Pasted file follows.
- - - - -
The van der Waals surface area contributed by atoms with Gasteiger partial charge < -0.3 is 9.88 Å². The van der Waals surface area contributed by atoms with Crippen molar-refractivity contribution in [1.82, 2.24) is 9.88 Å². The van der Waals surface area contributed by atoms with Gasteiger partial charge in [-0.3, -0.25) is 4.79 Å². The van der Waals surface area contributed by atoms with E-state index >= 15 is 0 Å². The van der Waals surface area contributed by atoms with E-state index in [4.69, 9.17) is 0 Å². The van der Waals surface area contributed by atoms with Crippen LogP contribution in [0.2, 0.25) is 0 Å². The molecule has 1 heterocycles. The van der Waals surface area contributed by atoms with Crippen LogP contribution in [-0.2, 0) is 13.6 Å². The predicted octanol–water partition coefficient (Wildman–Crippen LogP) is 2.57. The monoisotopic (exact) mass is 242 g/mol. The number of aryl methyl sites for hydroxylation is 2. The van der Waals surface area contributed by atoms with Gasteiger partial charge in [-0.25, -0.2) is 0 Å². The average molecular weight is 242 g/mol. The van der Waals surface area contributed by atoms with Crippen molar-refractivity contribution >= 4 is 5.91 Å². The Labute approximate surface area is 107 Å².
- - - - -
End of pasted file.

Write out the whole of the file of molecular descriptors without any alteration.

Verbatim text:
The van der Waals surface area contributed by atoms with Gasteiger partial charge < -0.3 is 9.88 Å². The van der Waals surface area contributed by atoms with Crippen molar-refractivity contribution in [1.82, 2.24) is 9.88 Å². The van der Waals surface area contributed by atoms with Gasteiger partial charge in [-0.3, -0.25) is 4.79 Å². The van der Waals surface area contributed by atoms with E-state index >= 15 is 0 Å². The van der Waals surface area contributed by atoms with E-state index in [4.69, 9.17) is 0 Å². The van der Waals surface area contributed by atoms with Crippen LogP contribution in [0.2, 0.25) is 0 Å². The molecule has 1 heterocycles. The van der Waals surface area contributed by atoms with Crippen LogP contribution in [-0.2, 0) is 13.6 Å². The predicted octanol–water partition coefficient (Wildman–Crippen LogP) is 2.57. The monoisotopic (exact) mass is 242 g/mol. The number of aryl methyl sites for hydroxylation is 2. The van der Waals surface area contributed by atoms with Gasteiger partial charge in [-0.25, -0.2) is 0 Å². The average molecular weight is 242 g/mol. The van der Waals surface area contributed by atoms with Crippen molar-refractivity contribution >= 4 is 5.91 Å². The Labute approximate surface area is 107 Å².